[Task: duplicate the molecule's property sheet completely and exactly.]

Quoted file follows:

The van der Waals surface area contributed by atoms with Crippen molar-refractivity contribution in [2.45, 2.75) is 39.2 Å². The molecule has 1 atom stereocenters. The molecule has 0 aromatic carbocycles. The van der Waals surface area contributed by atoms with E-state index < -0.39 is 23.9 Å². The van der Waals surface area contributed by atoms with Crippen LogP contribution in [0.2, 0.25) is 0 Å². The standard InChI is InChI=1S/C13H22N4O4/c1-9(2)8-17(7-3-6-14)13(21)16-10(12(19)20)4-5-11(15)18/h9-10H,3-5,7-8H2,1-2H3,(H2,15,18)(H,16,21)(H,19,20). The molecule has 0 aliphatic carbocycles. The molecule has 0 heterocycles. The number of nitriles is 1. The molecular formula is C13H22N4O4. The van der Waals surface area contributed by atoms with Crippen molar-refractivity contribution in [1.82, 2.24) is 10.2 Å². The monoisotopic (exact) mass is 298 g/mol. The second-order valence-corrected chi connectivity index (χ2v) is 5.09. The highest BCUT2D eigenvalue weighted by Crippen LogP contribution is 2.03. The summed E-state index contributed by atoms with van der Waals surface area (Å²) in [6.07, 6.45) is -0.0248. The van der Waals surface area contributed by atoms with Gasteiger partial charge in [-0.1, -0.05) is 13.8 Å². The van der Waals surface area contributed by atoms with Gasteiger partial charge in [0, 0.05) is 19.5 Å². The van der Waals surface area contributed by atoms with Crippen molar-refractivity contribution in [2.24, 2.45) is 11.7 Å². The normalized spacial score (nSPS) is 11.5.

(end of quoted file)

The van der Waals surface area contributed by atoms with Crippen molar-refractivity contribution in [2.45, 2.75) is 39.2 Å². The molecule has 1 atom stereocenters. The molecule has 0 aromatic carbocycles. The van der Waals surface area contributed by atoms with E-state index < -0.39 is 23.9 Å². The van der Waals surface area contributed by atoms with Crippen LogP contribution in [0.2, 0.25) is 0 Å². The standard InChI is InChI=1S/C13H22N4O4/c1-9(2)8-17(7-3-6-14)13(21)16-10(12(19)20)4-5-11(15)18/h9-10H,3-5,7-8H2,1-2H3,(H2,15,18)(H,16,21)(H,19,20). The molecule has 0 aliphatic carbocycles. The molecule has 0 heterocycles. The number of nitriles is 1. The molecular formula is C13H22N4O4. The van der Waals surface area contributed by atoms with Crippen molar-refractivity contribution in [1.82, 2.24) is 10.2 Å². The monoisotopic (exact) mass is 298 g/mol. The second-order valence-corrected chi connectivity index (χ2v) is 5.09. The highest BCUT2D eigenvalue weighted by Crippen LogP contribution is 2.03. The summed E-state index contributed by atoms with van der Waals surface area (Å²) in [6.07, 6.45) is -0.0248. The van der Waals surface area contributed by atoms with Gasteiger partial charge in [-0.1, -0.05) is 13.8 Å². The van der Waals surface area contributed by atoms with Gasteiger partial charge in [0, 0.05) is 19.5 Å². The van der Waals surface area contributed by atoms with Crippen molar-refractivity contribution in [2.24, 2.45) is 11.7 Å². The normalized spacial score (nSPS) is 11.5.